It’s been a tough couple of weeks for me and, I think, for a lot of people. One day recently, I had a meeting that was really demoralizing and left me in a total funk where nothing would spark my interest.
Fortunately, the next morning, I had my own piano lesson (a two-hour workout on a Bach fugue, not much time to think about much else) and after the lesson, I decided I would go piano shopping, something I’d been meaning to do for months but just never actually had done. I think I was mainly trying to keep myself busy to distract myself from the doldrums.
At the second store I went into — where I fell in love with a grand piano that I probably can’t afford but very well might buy –there was just the owner, a man I’d known since middle school, and an elderly gentleman hanging out in the corner. (I knew the owner because he had sold my parents their piano and because he used to let us use his store to rehearse five and four piano arrangements back in high school.) Anyway, I’m talking to the owner and looking lustfully at pianos that cost more than my car, when the owner introduced me to the elderly gentleman in the corner as a two-time Louisiana Music Hall of Fame inductee(?). The man, who introduced himself by his real name, not his stage name, told me about his music and after a minute, I asked if I could record him to share with my students and to preserve a little music history, and he said yes.
Unfortunately, I really wasn’t prepared to do a full-on interview, but I learned a good bit talking to him and managed to have sense to film at least a little of it. His stage name had been Roy “Boogie Boy” Perkins and he was a singer and pianist in the ’50s.
Here’s a few samples of his music from back then:
Not bad, right? I have a particular weakness for this era in music, so needless to say, I was thrilled.
Here’s what Perkins had to say about his place in music history:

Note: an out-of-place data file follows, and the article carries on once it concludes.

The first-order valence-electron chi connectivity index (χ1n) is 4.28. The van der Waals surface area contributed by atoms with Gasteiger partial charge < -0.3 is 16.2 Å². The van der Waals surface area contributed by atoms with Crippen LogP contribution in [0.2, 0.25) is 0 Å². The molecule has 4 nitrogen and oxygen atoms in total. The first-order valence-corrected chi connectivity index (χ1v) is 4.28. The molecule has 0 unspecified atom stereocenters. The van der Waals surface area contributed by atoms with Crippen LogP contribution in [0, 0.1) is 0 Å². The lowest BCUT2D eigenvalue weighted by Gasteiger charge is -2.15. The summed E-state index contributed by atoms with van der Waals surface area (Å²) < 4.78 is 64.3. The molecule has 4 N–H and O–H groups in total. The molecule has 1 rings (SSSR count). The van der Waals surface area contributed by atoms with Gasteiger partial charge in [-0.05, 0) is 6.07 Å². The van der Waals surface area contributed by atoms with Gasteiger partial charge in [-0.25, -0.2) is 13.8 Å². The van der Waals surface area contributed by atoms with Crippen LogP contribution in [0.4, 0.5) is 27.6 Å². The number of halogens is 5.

Sadly, I didn’t keep filming because he told me that when he was young, he lived nextdoor to his grandmother who had an old player piano that no one played. One day, he heard Lloyd Price on the radio and decided to try to replicate the sound and found out that he could just play. So his grandmother gave him the piano and that was his start. He didn’t mention ever taking any formal music instruction, just learning from the radio.
He told me his stage name was given to him by some country musician he was playing with (I’ve forgotten the name) and he later added the “boogie boy” part to make it go more with the style of music he enjoyed playing. Over the years, he made music, he also worked as a draftsman, worked offshore on oil and gas rigs, and at some point, became a minister. And, man, did he hate the term “swamp pop.” Now, I’ll think twice when I use it 🙂 [Side note: This man knew Elvis and Cossimo Matassa and other amazing artists of his day. He didn’t care much for Elvis’ dancing, I think, but said he appreciated Elvis’ gospel recordings.]
After a little prodding, he agreed to play for me, even though he said he hadn’t much played in years. Fortunately, I had enough sense to record it (even if I did record vertically (oops)). Interestingly, he didn’t play his own song but played Lloyd Price, perhaps because talking about his early days playing made him nostalgic? Hope you enjoy:
I nearly fainted with happiness, so I hope this also lifts your spirits like it did mine!